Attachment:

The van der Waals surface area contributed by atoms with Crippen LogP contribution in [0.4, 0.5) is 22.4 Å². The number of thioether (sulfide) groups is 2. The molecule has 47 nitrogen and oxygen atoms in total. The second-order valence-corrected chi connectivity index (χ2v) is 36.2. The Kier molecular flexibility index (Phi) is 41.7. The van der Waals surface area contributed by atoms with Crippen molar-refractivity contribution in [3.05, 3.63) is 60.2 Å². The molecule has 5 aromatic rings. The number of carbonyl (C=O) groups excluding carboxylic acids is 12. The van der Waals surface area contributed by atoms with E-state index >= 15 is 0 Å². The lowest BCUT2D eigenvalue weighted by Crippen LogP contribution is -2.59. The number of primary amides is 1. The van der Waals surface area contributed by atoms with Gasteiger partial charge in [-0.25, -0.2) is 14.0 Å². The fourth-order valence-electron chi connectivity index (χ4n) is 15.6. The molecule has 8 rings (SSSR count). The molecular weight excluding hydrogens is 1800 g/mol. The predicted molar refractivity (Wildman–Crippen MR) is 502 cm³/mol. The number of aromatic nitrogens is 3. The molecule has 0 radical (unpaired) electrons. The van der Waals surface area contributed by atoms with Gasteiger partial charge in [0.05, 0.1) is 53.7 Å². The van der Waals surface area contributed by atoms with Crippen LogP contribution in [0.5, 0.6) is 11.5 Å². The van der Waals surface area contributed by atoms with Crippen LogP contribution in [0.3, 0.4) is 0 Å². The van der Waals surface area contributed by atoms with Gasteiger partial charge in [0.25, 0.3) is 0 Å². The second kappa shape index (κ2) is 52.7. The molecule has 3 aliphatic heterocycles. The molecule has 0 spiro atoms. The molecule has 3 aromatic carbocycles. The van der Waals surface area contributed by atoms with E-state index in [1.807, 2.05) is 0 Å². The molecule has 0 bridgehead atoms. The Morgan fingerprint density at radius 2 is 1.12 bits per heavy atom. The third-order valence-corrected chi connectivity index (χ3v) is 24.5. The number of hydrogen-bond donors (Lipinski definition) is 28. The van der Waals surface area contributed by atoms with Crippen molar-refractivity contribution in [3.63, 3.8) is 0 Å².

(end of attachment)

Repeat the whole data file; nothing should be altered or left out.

The van der Waals surface area contributed by atoms with Crippen LogP contribution in [0.4, 0.5) is 22.4 Å². The number of thioether (sulfide) groups is 2. The molecule has 47 nitrogen and oxygen atoms in total. The second-order valence-corrected chi connectivity index (χ2v) is 36.2. The Kier molecular flexibility index (Phi) is 41.7. The van der Waals surface area contributed by atoms with Crippen molar-refractivity contribution in [3.05, 3.63) is 60.2 Å². The molecule has 5 aromatic rings. The number of carbonyl (C=O) groups excluding carboxylic acids is 12. The van der Waals surface area contributed by atoms with E-state index >= 15 is 0 Å². The lowest BCUT2D eigenvalue weighted by Crippen LogP contribution is -2.59. The number of primary amides is 1. The van der Waals surface area contributed by atoms with Gasteiger partial charge in [-0.25, -0.2) is 14.0 Å². The fourth-order valence-electron chi connectivity index (χ4n) is 15.6. The molecule has 8 rings (SSSR count). The molecular weight excluding hydrogens is 1800 g/mol. The predicted molar refractivity (Wildman–Crippen MR) is 502 cm³/mol. The number of aromatic nitrogens is 3. The molecule has 0 radical (unpaired) electrons. The van der Waals surface area contributed by atoms with Gasteiger partial charge in [0.05, 0.1) is 53.7 Å². The van der Waals surface area contributed by atoms with Crippen LogP contribution in [0.5, 0.6) is 11.5 Å². The van der Waals surface area contributed by atoms with Crippen LogP contribution in [0.3, 0.4) is 0 Å². The van der Waals surface area contributed by atoms with Gasteiger partial charge in [0.25, 0.3) is 0 Å². The second kappa shape index (κ2) is 52.7. The molecule has 3 aliphatic heterocycles. The molecule has 0 spiro atoms. The molecule has 3 aromatic carbocycles. The van der Waals surface area contributed by atoms with E-state index in [1.807, 2.05) is 0 Å². The molecule has 0 bridgehead atoms. The Morgan fingerprint density at radius 2 is 1.12 bits per heavy atom. The third-order valence-corrected chi connectivity index (χ3v) is 24.5. The number of hydrogen-bond donors (Lipinski definition) is 28. The van der Waals surface area contributed by atoms with Crippen molar-refractivity contribution in [3.63, 3.8) is 0 Å².